Mercury glass, also known as silvered glass, contains neither mercury nor silver. It’s actually clear glass, mold-blown into double-walled shapes and coated on the inside with a silvering formula, which is inserted though a small hole that is then sealed with a plug. A few manufacturers did, for a time, try to line their glass with a mercury solution; this practice was discontinued due to expense and toxicity, but it helps explain the origin of the misnomer.
First discovered in early-19th-century Germany, mercury glasswas used as an inexpensive and tarnish-free substitute for silver in such objects as candlesticks and doorknobs. It then gained favor in France and England, where it was made into useful household wares like vases and goblets, and in America, where it was turned into glass vases, goblets, tankards, sugar basins, tumblers, and even spittoons. Some critics condemned it for “looking too much like mirror and too little like silver,” which is precisely what people liked about it. At worst, mirror attracts a few vain glances, while genuine silver attracts thieves. Appreciation for the inexpensive baubles rose, until the advent of the light bulb: in “modern” light, no burglar would mistake glass for silver.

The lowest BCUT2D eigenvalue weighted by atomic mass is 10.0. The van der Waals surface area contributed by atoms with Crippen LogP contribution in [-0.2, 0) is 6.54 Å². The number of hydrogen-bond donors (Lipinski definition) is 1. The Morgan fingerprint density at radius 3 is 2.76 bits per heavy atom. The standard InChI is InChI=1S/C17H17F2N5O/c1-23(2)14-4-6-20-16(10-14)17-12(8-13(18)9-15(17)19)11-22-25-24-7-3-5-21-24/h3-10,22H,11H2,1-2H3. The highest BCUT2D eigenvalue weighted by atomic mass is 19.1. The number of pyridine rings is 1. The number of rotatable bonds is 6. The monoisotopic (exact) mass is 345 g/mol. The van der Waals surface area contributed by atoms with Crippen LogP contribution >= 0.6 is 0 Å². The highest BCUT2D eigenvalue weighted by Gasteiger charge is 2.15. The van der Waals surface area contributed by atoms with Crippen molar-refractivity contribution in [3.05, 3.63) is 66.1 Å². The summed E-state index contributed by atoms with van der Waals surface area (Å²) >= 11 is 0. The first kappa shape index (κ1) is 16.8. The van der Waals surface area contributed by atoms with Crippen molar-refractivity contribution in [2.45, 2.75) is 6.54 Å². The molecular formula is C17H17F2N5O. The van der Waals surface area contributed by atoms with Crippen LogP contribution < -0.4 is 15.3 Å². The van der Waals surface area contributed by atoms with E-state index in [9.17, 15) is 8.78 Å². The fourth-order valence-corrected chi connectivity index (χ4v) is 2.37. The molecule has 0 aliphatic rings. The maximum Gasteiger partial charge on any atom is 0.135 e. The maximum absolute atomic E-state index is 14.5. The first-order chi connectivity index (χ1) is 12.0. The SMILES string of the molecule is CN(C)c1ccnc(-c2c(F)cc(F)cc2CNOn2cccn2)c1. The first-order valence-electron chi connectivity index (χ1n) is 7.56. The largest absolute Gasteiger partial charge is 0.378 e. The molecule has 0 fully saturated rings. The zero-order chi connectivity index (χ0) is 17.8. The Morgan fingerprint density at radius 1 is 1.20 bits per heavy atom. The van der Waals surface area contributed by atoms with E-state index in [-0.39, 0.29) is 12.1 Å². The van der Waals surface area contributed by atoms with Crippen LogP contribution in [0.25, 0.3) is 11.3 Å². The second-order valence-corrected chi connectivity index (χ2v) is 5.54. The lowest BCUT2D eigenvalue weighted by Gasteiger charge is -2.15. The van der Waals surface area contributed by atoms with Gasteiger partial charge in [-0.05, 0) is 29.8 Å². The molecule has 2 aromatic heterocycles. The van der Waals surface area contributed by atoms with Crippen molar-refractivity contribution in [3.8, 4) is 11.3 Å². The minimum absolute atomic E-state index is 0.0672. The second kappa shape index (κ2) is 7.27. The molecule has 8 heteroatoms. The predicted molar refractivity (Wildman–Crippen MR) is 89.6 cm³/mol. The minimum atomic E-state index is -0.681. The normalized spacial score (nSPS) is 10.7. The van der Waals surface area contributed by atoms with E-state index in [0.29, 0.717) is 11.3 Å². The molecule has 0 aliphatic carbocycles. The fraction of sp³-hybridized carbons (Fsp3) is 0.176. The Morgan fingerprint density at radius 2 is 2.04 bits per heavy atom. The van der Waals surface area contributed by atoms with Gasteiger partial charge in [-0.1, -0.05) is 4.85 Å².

Black Mercury Glass